Utalii College Wins Disability Award
National Diversity and Inclusion Awards rewards Kenya Utalii College for being the best tertiary institution for PWDs by Mjidho Baiba Dhidha, Human Resources Officer at Kenya Utalii College
Access to education and training for persons living with Disabilities (PWDs) in Kenya has improved significantly over the past decade. However, despite this progress, their transition to tertiary education is still a challenge compared to those without any form of disability. This has made it difficult for them to acquire professional skills and competencies necessary for employment.
Amazingly, according to the 2011 World Health Organization report, approximately 15% of the world’s population lives with some form of disability. If their rights to acquire skills training and employment in decent work are promoted and protected, these differently abled persons can make a significant contribution to the country’s GDP. The higher education sector, therefore, ought to realize the wasted potential in these energetic youths, when they miss out on skills acquisition and consequently come up with ways to promote equitable access to training opportunities for persons with disabilities.
Marginalised in the labour market
Generally, people with disabilities have varying requirements when it comes to entering and completing skills training courses, depending on the type of their disability and the educational opportunities they have had in the mainstream education system. A report by International Labour Organization (ILO) GB.316/ POL/2, 2012 reveals that people living with disabilities are a marginalized group in the labour market in most countries around the world; and are far more likely than persons without disabilities to be unemployed, underemployed, or economically inactive. For those that have been lucky to undertake vocational training, it is unfortunate that it is often in segregated colleges where courses are frequently not linked to the labour market requirements, or at a standard lower than that required by employers. The few in employment are most likely to be in low-paying jobs with poor promotional prospects and working conditions; despite ILO’s call for many years, to have people with disabilities access training alongside other workers.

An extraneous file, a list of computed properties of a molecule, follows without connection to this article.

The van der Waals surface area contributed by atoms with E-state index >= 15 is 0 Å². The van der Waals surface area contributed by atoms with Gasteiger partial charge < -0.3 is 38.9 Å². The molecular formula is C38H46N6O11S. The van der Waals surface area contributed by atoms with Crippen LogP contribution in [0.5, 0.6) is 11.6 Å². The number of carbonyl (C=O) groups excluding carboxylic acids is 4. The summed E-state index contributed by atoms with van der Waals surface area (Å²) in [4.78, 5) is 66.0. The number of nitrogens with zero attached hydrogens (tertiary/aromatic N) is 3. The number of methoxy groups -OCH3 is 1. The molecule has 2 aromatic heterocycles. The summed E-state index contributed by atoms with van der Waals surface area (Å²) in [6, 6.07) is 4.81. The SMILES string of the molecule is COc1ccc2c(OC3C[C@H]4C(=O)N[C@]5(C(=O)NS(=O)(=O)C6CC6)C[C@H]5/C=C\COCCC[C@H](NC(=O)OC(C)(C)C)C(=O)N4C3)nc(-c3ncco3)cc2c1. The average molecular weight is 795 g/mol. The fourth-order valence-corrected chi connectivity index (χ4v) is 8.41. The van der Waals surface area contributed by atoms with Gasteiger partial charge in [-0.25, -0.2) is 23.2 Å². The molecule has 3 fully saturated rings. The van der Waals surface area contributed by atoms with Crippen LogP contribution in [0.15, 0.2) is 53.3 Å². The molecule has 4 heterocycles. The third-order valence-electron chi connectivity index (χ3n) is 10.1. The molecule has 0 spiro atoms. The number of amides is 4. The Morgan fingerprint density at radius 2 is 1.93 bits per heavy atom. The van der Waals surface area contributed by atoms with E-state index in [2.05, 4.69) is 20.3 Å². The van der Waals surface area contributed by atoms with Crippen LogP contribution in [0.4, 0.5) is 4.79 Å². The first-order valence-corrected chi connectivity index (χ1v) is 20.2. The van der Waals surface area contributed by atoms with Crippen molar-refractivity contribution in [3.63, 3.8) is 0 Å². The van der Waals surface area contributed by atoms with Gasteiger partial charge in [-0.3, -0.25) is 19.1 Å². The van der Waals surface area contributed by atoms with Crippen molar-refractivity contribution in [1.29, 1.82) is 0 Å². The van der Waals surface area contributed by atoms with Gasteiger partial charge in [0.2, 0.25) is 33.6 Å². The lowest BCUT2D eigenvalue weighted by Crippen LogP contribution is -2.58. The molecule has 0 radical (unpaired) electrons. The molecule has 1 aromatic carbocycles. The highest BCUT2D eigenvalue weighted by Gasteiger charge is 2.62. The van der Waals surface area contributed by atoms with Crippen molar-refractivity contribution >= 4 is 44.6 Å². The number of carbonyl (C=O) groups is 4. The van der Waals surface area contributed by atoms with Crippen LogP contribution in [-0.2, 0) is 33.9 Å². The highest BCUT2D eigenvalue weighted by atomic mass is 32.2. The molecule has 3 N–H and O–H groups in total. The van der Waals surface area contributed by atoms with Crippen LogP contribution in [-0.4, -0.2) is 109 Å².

The report further discloses that in countries where the disability benefits systems are in place, even those of working age are forced to rely on sickness or disability benefits as their main source of income; whereas in countries where such benefits are not available, they can only rely on the support of their families, and at times end up begging for donations.
To ensure that they are not excluded from higher education and their potential is realized, various elements must be put in place. These include the development of suitable disability inclusivity policies, promoting equitable access to training opportunities, financing, conducive curricula, staff and building structural designs, as well as supportive communities.
Kenya is among countries that have taken heed of IWD matters and through an Act of Parliament, established the National Council for Persons with Disabilities (NCPWD) which is a State Corporation mandated to coordinate all issues of Persons with Disabilities in National Development, and the facilitation of Disability Mainstreaming Programmes in the public and private sector. The Government has further facilitated the formation of Technical, Vocational Education and Training (TVET) for skills development and improvement of the labour market situation for PWDs.
Kenya Utalii College has put in place measures to make the Institution friendly to PWDs. For ease of movement, the College has provided ramps leading to facilities on raised floors and constructed spacious special washrooms. Our Service Charter has been translated into Braille Language and some staff members have received training for sign language interpretation to aid accessibility to institutional information. This has immensely improved our service delivery and has made people with visual and hearing challenges, experience our hospitality. Besides, some of our courses are conducive to PWDs, and after completion, the graduates not only get employment opportunities but can as well establish businesses.
In appreciation of diversity, the institution has employed several persons living with different kinds of disabilities. These members of staff occupy different cadres, perform their duties very well, and the institution is proud to be associated with them.
It’s against this backdrop that the College was on Friday 12th March 2021, recognized and feted by DIAR Awards 2020 (National Diversity and Inclusion Awards and Recognition); as the best tertiary institution for PWDs, in a ceremony held in Nairobi.
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